On the surface, the facts are startling. According to Farming First, a coalition of farmers, engineers, scientists and industry, women[lightbox full=”http://www.flickr.com/photos/kaiban/6866495548/”][/lightbox] constitute up to 80% of Africa’s smallholder farmers and are produce around 90% of its food.
Key issues in the northern Ugandan context, the focus of the article published by Thomson Reuters Foundation, relate to issues of gender inequalities in extension service provision and land ownership.
Though the article does not mention role of energy in improving agricultural productivity, this is a crucial issue. A reliable energy source can add value to agricultural products by, for example, allowing for mechanisation, processing and storage.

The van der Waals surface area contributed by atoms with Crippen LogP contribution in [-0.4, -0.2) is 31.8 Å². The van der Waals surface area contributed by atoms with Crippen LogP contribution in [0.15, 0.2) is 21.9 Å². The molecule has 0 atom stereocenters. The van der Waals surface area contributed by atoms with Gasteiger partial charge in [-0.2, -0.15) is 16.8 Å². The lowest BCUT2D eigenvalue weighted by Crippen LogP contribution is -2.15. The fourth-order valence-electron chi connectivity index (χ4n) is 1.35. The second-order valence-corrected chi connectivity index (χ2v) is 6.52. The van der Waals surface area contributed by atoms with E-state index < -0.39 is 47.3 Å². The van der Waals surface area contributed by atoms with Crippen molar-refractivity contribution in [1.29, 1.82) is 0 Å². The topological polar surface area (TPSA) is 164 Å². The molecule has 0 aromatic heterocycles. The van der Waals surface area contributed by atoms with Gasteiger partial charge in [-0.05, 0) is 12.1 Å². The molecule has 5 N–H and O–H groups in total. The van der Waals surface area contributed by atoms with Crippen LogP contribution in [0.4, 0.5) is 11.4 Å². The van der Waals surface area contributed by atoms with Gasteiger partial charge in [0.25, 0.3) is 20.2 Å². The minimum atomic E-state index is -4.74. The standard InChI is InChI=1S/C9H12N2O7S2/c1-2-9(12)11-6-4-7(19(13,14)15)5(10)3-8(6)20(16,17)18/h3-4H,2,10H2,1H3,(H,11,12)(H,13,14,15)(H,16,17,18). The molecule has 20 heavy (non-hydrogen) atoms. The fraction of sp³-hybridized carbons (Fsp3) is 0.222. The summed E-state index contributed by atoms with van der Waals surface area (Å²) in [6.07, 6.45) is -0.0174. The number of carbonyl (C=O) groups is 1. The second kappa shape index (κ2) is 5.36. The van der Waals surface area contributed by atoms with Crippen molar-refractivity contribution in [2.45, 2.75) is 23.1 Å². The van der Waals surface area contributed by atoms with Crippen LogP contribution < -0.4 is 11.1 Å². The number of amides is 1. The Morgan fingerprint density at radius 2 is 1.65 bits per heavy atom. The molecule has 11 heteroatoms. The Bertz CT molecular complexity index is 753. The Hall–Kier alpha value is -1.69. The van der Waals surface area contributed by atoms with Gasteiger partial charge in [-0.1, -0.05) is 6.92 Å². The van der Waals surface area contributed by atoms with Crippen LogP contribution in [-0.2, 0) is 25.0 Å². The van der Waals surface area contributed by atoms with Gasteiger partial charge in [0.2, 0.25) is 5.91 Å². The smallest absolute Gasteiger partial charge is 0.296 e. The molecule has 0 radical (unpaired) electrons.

There are two areas of note to think about here. The first is simply how a reliable energy source can positively impact the lives of women farmers. Accounts of women and children spending over a week to plough one acre with the hand hoe suggest that mechanization has the potential to transform rural women livelihoods.
At the same time, a very important consideration given accounts of gender differences in productive activities in rural Africa is the importance of ensuring that men and women have equal access to land and tools. Often men have greater access to both, and this leads to significant challenges for women and their livelihoods. Only with greater access to land and tools will Africa’s women farmers improve their livelihoods and their communities.